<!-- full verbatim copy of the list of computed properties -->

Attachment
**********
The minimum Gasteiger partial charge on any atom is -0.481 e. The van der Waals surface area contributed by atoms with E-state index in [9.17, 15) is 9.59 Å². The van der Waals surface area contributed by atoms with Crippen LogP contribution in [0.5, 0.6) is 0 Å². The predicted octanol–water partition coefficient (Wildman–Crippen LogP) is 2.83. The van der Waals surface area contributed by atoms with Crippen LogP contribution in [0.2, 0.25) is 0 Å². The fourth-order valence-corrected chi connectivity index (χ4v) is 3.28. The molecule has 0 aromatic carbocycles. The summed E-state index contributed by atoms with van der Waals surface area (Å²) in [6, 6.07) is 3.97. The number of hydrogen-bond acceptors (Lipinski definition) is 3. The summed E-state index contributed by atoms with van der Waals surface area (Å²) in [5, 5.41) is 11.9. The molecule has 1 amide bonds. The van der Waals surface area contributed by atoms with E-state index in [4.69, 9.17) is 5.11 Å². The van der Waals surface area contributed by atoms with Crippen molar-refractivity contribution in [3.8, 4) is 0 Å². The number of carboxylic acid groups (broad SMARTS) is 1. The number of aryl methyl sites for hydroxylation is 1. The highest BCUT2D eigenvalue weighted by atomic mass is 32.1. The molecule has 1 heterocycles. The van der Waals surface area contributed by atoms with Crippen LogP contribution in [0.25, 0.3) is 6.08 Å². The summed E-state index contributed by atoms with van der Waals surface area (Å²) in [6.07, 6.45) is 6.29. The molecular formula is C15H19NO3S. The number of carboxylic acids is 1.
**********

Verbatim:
The minimum Gasteiger partial charge on any atom is -0.481 e. The van der Waals surface area contributed by atoms with E-state index in [9.17, 15) is 9.59 Å². The van der Waals surface area contributed by atoms with Crippen LogP contribution in [0.5, 0.6) is 0 Å². The predicted octanol–water partition coefficient (Wildman–Crippen LogP) is 2.83. The van der Waals surface area contributed by atoms with Crippen LogP contribution in [0.2, 0.25) is 0 Å². The fourth-order valence-corrected chi connectivity index (χ4v) is 3.28. The molecule has 0 aromatic carbocycles. The summed E-state index contributed by atoms with van der Waals surface area (Å²) in [6, 6.07) is 3.97. The number of hydrogen-bond acceptors (Lipinski definition) is 3. The summed E-state index contributed by atoms with van der Waals surface area (Å²) in [5, 5.41) is 11.9. The molecule has 1 amide bonds. The van der Waals surface area contributed by atoms with E-state index in [4.69, 9.17) is 5.11 Å². The van der Waals surface area contributed by atoms with Crippen molar-refractivity contribution in [3.8, 4) is 0 Å². The number of carboxylic acid groups (broad SMARTS) is 1. The number of aryl methyl sites for hydroxylation is 1. The highest BCUT2D eigenvalue weighted by atomic mass is 32.1. The molecule has 1 heterocycles. The van der Waals surface area contributed by atoms with Crippen LogP contribution in [0.25, 0.3) is 6.08 Å². The summed E-state index contributed by atoms with van der Waals surface area (Å²) in [6.07, 6.45) is 6.29. The molecular formula is C15H19NO3S. The number of carboxylic acids is 1.